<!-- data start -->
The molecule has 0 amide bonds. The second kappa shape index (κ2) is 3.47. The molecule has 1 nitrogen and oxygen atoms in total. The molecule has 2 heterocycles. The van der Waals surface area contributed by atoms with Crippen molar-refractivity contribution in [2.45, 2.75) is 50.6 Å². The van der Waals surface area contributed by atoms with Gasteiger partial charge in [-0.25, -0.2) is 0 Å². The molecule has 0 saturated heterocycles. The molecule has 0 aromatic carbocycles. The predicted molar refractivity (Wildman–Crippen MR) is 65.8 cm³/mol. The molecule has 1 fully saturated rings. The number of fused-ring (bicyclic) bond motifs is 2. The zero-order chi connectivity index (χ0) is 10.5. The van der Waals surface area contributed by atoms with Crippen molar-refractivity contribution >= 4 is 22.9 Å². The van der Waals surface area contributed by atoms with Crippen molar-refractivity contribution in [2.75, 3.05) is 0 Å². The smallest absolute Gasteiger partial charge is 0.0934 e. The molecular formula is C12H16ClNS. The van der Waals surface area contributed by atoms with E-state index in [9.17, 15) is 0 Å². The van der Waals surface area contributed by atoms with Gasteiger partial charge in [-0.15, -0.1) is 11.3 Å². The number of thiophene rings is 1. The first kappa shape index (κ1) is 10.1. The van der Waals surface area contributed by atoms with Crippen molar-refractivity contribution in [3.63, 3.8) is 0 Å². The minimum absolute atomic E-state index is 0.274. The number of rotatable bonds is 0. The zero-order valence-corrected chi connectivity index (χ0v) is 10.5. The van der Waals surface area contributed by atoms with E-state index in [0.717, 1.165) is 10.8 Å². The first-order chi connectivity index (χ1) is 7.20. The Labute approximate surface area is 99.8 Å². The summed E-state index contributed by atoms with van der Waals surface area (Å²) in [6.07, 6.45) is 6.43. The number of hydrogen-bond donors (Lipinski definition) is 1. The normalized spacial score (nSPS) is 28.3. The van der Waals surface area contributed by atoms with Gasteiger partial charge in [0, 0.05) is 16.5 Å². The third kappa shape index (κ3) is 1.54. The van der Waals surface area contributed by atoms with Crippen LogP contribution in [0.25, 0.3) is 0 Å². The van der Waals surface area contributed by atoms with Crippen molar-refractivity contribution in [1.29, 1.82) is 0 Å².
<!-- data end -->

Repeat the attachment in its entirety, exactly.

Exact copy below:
The molecule has 0 amide bonds. The second kappa shape index (κ2) is 3.47. The molecule has 1 nitrogen and oxygen atoms in total. The molecule has 2 heterocycles. The van der Waals surface area contributed by atoms with Crippen molar-refractivity contribution in [2.45, 2.75) is 50.6 Å². The van der Waals surface area contributed by atoms with Gasteiger partial charge in [-0.25, -0.2) is 0 Å². The molecule has 0 saturated heterocycles. The molecule has 0 aromatic carbocycles. The predicted molar refractivity (Wildman–Crippen MR) is 65.8 cm³/mol. The molecule has 1 fully saturated rings. The number of fused-ring (bicyclic) bond motifs is 2. The zero-order chi connectivity index (χ0) is 10.5. The van der Waals surface area contributed by atoms with Crippen molar-refractivity contribution >= 4 is 22.9 Å². The van der Waals surface area contributed by atoms with Crippen molar-refractivity contribution in [2.75, 3.05) is 0 Å². The smallest absolute Gasteiger partial charge is 0.0934 e. The molecular formula is C12H16ClNS. The van der Waals surface area contributed by atoms with E-state index in [9.17, 15) is 0 Å². The van der Waals surface area contributed by atoms with Gasteiger partial charge in [-0.15, -0.1) is 11.3 Å². The number of thiophene rings is 1. The first kappa shape index (κ1) is 10.1. The van der Waals surface area contributed by atoms with Crippen molar-refractivity contribution in [3.63, 3.8) is 0 Å². The minimum absolute atomic E-state index is 0.274. The number of rotatable bonds is 0. The zero-order valence-corrected chi connectivity index (χ0v) is 10.5. The van der Waals surface area contributed by atoms with E-state index in [0.717, 1.165) is 10.8 Å². The first-order chi connectivity index (χ1) is 7.20. The Labute approximate surface area is 99.8 Å². The summed E-state index contributed by atoms with van der Waals surface area (Å²) in [6.07, 6.45) is 6.43. The number of hydrogen-bond donors (Lipinski definition) is 1. The normalized spacial score (nSPS) is 28.3. The van der Waals surface area contributed by atoms with Gasteiger partial charge in [0, 0.05) is 16.5 Å². The third kappa shape index (κ3) is 1.54. The van der Waals surface area contributed by atoms with Crippen LogP contribution in [0.25, 0.3) is 0 Å². The van der Waals surface area contributed by atoms with Crippen molar-refractivity contribution in [1.29, 1.82) is 0 Å².